Walt Hewlett, Harvard's spindly new long-distance wonder, will face his first real test here today when the Crimson cross-country team tackles Cornell and Brown.
Running "California style" in white hat and sun glasses, the sophomore from Palo Alto broke the Franklin Park course record by 52 seconds Tuesday against a weak Boston University squad. His feat was made even more spectacular by the fact that he had warmed up by running the eight miles from Dillon Field House to Franklin Park.
Just how good Hewlett really is will be tested today when he runs against three of the top eastern collegiate runners: Cornell's Jim Byard and Steve Machooks, and Brown's Dave Farley. A first place will establish him as the clear favorite for the Heptagonals and IC4A's later this year.
Machooka competed only sporadically last year, but as a sophomore he won the IC4A cross-country meet going away. He has been slow in coming around to top form this year and teammate Byard has beaten him both times they have run.
If he is on, Brown's Farley will be the man to beat today. Farley is the IC4A indoor mile champion, finished second in the Heptagonal cross-country meet last year, and is described by Crimson captain Ed Meehan as "very hard to beat when he is in top form."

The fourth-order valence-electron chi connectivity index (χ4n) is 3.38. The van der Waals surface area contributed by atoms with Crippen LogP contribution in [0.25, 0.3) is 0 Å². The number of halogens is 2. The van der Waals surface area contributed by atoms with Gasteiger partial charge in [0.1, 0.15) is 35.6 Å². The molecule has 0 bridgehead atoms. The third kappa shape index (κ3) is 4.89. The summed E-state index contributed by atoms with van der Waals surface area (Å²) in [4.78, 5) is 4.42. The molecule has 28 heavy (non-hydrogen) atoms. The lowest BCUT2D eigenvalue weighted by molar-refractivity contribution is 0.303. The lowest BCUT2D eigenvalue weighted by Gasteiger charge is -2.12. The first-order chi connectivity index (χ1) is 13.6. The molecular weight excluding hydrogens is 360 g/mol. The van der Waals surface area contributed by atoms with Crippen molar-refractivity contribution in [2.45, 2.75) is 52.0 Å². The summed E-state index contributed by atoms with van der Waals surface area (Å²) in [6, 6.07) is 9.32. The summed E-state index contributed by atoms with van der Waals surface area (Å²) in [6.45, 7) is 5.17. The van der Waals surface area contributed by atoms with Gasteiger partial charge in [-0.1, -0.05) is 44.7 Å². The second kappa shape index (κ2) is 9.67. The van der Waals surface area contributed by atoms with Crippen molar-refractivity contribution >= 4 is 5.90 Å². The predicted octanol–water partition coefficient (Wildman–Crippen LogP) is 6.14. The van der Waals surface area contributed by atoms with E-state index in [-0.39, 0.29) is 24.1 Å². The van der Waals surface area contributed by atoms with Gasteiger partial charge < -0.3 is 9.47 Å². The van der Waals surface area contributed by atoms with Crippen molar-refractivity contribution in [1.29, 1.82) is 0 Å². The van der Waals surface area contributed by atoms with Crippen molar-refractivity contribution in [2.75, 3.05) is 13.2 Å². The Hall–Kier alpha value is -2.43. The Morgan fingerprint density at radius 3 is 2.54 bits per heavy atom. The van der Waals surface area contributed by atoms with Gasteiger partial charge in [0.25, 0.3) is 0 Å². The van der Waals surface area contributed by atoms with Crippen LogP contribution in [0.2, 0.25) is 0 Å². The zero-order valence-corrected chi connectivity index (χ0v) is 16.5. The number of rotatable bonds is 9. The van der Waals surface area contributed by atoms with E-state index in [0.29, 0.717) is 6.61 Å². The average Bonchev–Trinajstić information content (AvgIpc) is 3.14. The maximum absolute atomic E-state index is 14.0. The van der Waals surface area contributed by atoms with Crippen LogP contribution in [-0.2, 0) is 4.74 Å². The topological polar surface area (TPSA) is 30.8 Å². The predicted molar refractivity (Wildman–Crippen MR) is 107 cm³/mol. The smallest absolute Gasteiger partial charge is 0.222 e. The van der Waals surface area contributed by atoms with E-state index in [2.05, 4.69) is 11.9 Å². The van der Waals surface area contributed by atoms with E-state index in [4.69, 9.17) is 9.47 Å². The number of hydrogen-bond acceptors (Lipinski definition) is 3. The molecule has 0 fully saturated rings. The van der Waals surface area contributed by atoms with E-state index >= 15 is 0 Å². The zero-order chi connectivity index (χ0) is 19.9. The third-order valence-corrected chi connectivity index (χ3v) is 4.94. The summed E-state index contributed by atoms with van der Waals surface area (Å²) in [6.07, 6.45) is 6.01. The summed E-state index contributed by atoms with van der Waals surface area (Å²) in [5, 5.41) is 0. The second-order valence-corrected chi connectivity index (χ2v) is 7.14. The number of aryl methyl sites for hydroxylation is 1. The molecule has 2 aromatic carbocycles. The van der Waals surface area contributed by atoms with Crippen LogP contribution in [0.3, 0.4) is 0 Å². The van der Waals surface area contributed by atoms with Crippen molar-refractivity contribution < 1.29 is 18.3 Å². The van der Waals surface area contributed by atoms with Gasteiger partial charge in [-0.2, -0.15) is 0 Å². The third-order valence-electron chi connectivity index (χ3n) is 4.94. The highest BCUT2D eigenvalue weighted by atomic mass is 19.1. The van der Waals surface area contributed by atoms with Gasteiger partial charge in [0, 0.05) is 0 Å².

All three squads come into the meet undefeated and according to coach Bill McCurdy they are the three best in the Ivy League. If he "views it dispassionately," McCurdy says that Cornell must be the favorite on the strength of their victory over a highly-reputed Penn State team. But again, McCurdy refuses to view things dispassionately, and he says that Harvard will win.
A Crimson victory hinges largely on the performance of the runners below the big three of Hewlett, Meehan and William "Buffalo Bill" Crain. These three can all be expected to finish near the top, but both Brown and Cornell have a great deal of depth that must be countered by strong performances by other Crimson runners.
Bruin Depth Dangerous
McCurdy is particularly worried about the depth of the Bruins. He says, "The six-man group of Farely, Boog, Rothenberg, Kinsella, Wooly and Odenil could really hurt us."
For this reason the performance of Bob Anschuetz against B.U. this week was very encouraging to McCurdy. Anschuetz, a letterman last year, has been plagued by injuries all fall, and his sixth place finish Tuesday was far and away his best showing to date. "If he continues to improve it will help considerably," says McCurdy.
The Crimson will also count heavily on John Ogden and sophomore Dave Allen. Ogden took things easy against B.U. because of a cold and finished 11th, but his sixth place finish helped the Crimson edge Providence in the first meet of the season